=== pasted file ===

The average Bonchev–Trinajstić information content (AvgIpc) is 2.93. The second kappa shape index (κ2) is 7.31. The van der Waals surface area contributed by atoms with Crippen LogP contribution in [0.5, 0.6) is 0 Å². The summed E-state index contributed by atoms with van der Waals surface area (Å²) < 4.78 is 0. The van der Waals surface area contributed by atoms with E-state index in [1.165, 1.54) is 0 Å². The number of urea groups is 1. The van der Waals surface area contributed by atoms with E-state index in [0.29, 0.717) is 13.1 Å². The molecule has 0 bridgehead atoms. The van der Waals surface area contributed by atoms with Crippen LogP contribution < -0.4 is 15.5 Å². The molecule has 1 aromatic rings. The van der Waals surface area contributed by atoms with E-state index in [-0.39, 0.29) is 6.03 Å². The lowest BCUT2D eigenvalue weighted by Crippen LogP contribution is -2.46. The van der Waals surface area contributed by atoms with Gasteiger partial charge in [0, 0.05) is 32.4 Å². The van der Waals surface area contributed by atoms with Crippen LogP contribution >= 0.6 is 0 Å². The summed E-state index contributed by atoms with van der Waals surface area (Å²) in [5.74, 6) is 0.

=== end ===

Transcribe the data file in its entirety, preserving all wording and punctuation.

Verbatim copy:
The average Bonchev–Trinajstić information content (AvgIpc) is 2.93. The second kappa shape index (κ2) is 7.31. The van der Waals surface area contributed by atoms with Crippen LogP contribution in [0.5, 0.6) is 0 Å². The summed E-state index contributed by atoms with van der Waals surface area (Å²) < 4.78 is 0. The van der Waals surface area contributed by atoms with E-state index in [1.165, 1.54) is 0 Å². The number of urea groups is 1. The van der Waals surface area contributed by atoms with E-state index in [0.29, 0.717) is 13.1 Å². The molecule has 0 bridgehead atoms. The van der Waals surface area contributed by atoms with Crippen LogP contribution < -0.4 is 15.5 Å². The molecule has 1 aromatic rings. The van der Waals surface area contributed by atoms with E-state index in [-0.39, 0.29) is 6.03 Å². The lowest BCUT2D eigenvalue weighted by Crippen LogP contribution is -2.46. The van der Waals surface area contributed by atoms with Gasteiger partial charge in [0, 0.05) is 32.4 Å². The van der Waals surface area contributed by atoms with Crippen LogP contribution >= 0.6 is 0 Å². The summed E-state index contributed by atoms with van der Waals surface area (Å²) in [5.74, 6) is 0.